French justice minister declares planned gay marriage void

May 06, 2004

Noel Mamere
Photo - AFP
PARIS — French Justice Minister Dominique Perben called Wednesday on judicial authorities in the southwest city of Bordeaux to block a marriage between homosexuals planned for next month.

"If such a marriage is organised there are two possibilities," he told the National Assembly.

"Either the public prosecutor objects before it takes place and the parties concerned seek a decision from the courts. Or the prosecutor demands it (the marriage) be deemed null and void after it has taken place.

"I have already asked the prosecutor to object."

Perben said that the "civil code, the law provides for marriage between two people of different sexes... I might add that the jurisprudence of the Appeal Court and of the European Court of Human Rights takes the same line."

Noel Mamere, a Green member of the French parliament and mayor of the southwestern town of Begles, has announced his intention to marry two men on June 5, bringing the issue of gay marriage to the forefront of public debate.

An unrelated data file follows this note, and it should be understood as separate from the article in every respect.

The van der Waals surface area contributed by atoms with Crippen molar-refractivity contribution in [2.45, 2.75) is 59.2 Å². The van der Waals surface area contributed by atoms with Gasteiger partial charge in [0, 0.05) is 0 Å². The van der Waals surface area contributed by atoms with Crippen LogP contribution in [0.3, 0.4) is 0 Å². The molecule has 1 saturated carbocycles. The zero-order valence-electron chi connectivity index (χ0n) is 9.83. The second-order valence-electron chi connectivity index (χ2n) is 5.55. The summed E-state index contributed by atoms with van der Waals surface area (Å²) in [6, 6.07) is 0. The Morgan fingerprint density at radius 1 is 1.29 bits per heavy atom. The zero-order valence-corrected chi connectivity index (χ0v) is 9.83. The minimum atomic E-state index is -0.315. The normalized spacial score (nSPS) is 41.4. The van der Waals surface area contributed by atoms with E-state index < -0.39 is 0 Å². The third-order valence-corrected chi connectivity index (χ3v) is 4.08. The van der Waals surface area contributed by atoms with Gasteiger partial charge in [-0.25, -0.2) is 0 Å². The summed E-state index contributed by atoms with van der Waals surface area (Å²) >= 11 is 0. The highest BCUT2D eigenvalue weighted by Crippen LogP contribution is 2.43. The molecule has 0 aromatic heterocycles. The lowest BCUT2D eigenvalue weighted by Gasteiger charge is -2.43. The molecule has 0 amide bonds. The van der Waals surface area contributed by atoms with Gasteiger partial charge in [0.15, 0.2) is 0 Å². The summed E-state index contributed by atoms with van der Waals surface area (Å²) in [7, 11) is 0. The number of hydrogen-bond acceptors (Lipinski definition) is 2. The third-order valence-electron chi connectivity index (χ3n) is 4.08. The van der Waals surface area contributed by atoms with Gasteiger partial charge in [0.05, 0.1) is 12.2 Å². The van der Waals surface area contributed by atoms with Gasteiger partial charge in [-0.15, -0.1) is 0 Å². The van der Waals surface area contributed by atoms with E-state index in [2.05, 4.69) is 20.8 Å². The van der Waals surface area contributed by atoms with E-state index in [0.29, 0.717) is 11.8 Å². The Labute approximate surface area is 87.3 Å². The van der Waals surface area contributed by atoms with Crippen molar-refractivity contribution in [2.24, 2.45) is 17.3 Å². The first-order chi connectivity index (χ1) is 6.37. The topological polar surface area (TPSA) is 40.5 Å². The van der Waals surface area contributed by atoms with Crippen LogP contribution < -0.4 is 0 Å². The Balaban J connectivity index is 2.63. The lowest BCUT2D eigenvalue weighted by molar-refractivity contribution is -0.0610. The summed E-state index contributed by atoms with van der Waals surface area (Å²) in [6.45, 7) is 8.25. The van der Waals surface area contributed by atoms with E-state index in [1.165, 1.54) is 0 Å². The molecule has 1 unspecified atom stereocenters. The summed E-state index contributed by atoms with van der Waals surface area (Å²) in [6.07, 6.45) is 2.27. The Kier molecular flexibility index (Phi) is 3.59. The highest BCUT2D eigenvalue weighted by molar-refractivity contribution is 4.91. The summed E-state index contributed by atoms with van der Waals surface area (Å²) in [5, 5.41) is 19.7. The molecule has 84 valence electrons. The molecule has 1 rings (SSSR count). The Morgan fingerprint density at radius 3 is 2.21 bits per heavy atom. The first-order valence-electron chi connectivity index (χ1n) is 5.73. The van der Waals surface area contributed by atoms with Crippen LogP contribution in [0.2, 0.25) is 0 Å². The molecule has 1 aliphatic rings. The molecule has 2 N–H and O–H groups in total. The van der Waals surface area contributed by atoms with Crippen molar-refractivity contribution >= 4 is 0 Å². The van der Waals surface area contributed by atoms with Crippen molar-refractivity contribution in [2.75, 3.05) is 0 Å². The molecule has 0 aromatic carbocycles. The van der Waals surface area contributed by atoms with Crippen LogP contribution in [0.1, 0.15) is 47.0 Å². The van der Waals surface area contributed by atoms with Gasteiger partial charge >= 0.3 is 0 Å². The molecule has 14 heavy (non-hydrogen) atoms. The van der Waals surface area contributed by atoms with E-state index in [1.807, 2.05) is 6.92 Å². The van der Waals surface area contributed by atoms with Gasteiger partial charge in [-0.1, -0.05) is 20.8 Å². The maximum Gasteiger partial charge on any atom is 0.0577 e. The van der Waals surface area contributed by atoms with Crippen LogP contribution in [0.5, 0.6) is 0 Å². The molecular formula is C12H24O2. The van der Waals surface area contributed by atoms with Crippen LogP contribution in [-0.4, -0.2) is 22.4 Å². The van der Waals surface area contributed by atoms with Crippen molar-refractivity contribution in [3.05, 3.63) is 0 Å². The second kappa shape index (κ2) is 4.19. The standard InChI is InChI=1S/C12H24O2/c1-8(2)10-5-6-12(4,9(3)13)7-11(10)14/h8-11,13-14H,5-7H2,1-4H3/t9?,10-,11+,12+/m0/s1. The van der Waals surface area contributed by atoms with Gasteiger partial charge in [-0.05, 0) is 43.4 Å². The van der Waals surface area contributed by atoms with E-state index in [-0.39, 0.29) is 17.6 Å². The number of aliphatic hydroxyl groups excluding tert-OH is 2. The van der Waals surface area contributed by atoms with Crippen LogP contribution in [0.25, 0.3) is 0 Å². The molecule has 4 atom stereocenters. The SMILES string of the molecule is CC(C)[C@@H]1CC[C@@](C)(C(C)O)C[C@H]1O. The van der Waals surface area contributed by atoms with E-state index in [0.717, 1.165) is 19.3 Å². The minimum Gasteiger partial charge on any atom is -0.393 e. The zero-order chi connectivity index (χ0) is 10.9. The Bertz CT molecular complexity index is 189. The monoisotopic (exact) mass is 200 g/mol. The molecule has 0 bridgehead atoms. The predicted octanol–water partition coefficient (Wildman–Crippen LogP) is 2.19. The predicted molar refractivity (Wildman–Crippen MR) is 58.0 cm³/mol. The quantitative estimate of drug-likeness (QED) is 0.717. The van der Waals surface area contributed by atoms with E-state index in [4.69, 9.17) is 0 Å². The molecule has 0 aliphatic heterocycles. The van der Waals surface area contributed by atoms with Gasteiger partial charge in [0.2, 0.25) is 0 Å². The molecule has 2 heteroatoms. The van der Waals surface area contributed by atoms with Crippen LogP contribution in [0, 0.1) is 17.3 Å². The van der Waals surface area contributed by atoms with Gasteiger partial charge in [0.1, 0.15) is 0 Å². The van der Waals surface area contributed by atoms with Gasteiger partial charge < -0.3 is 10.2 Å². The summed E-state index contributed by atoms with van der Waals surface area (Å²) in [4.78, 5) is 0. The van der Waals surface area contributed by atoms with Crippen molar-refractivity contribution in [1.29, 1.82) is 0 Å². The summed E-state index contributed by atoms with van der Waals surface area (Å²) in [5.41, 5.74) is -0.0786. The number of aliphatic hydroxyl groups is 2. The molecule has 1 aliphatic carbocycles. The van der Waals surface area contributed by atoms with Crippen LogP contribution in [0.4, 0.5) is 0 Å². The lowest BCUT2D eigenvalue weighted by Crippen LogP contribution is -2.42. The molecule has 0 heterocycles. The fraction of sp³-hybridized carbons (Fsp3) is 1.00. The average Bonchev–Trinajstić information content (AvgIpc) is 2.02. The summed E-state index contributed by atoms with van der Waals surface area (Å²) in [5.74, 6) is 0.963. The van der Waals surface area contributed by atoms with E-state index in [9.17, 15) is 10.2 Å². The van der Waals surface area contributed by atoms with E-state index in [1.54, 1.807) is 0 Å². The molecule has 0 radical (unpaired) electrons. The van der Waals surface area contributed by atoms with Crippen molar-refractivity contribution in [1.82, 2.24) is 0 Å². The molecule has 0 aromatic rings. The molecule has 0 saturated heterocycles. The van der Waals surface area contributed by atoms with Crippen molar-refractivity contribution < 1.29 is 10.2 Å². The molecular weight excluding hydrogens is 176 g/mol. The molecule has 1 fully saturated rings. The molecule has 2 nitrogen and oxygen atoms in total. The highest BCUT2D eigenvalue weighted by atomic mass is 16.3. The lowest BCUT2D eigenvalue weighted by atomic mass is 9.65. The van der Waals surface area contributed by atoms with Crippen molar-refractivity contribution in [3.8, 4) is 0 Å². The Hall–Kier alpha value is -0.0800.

"It is not up to a minister to state the law but to judges," he said last week. "His intimidation does not scare me."

Mamere said the best way to fight homophobia was to stop making gender differentiation a reason for segregation.

Perben told the assembly that draft legislation introducing tougher penalties for homophobic attitudes would shortly be introduced.

Although the Netherlands and Belgium are the only European countries to allow same-sex civil marriages, France and several other states allow civil unions for both heterosexual and homosexual couples.

France's Civil Solidarity Pact (known as PACS) was introduced in 1999 and gives all adult couples, including homosexual ones, many of the same fiscal and social rights as married partners. – Sapa-AFP

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French gay marriage plan revives gay rights debate [26/04/2004]



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